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Pre-industrial reference period

Human-induced, global warming is calculated by comparing pre-industrial with today's temperature measurements. In order to assess temperature evolution in Switzerland in the context of global warming the definition of a pre-industrial reference period for Switzerland is necessary.

In the Paris Agreement on climate change from 2015 the international community has set itself the goal of limiting human-induced, global warming to well below 2°C compared to pre-industrial levels. This measure allows to advert the worst consequences of climate change. Global temperature records show that global warming has reached +0.8°C (as at 2018) compared to pre-industrial levels. However, different regions of the world have warmed to different degrees. What about Switzerland?

In the following video you can see how temperature change in Switzerland can be compared to the global evolution and where Switzerland stands today in this comparison. Let us explain how future temperature development might look like and how our decisions affect future climate in Switzerland.

The most important points at a glance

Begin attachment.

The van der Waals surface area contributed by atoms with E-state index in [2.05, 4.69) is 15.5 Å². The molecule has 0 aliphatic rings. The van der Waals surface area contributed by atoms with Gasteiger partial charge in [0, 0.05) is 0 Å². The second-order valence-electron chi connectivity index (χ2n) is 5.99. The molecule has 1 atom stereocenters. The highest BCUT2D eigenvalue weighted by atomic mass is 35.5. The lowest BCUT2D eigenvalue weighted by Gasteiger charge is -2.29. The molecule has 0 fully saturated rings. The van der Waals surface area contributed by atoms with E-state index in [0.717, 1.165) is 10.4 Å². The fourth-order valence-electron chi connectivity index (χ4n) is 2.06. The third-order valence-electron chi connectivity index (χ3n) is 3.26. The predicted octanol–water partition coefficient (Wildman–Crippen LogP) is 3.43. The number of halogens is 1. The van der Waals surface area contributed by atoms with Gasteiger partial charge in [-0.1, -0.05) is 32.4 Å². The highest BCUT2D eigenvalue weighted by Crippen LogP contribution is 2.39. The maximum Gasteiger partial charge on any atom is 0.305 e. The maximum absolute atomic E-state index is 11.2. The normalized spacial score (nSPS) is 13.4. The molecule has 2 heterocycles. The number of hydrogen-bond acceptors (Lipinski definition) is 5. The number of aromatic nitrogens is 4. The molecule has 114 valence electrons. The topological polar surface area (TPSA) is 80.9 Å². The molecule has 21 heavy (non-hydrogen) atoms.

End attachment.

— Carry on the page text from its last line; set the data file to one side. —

The Paris Agreement on climate change

  • Agreement of the international community on the reduction of global greenhouse gas emissions with the goal to limit global warming to well below 2°C compared to pre-industrial levels.
  • In the global context pre-industrial temperature conditions are described using the mean temperature of the period 1850 to 1900. Human-induced warming cannot be seen yet during that time and the mean temperature of the period was not abnormally influenced by natural factors such as solar activity or volcanic eruptions.

Pre-industrial reference period for Switzerland

  • For Switzerland the period 1871 to 1900 is used as pre-industrial reference period because comprehensive measurement data are only available from 1864 onwards.
  • The temperature difference between 1871-1900 and the globally used period 1850-1900 is very small in Switzerland and has no effect on the measured warming.
  • Compared to the mean temperature of pre-industrial levels Switzerland has warmed by almost 2°C until today. This is more than twice the average global warming of 0.8°C (as of 2018).

Combining the past and future

  • The CH2018 climate change scenarios show how temperature in Switzerland will change in the 21st century compared to the reference period 1981-2010 as a function of future global greenhouse gas emissions.
  • By introducing a pre-industrial reference period for Switzerland, these future scenarios can be combined with the past.
  • Without climate change mitigation, the average annual temperature of Switzerland will rise around 6°C by the end of the 21st century compared to pre-industrial levels. Concerted climate change mitigation measures can limit warming in Switzerland to around 2.5°C.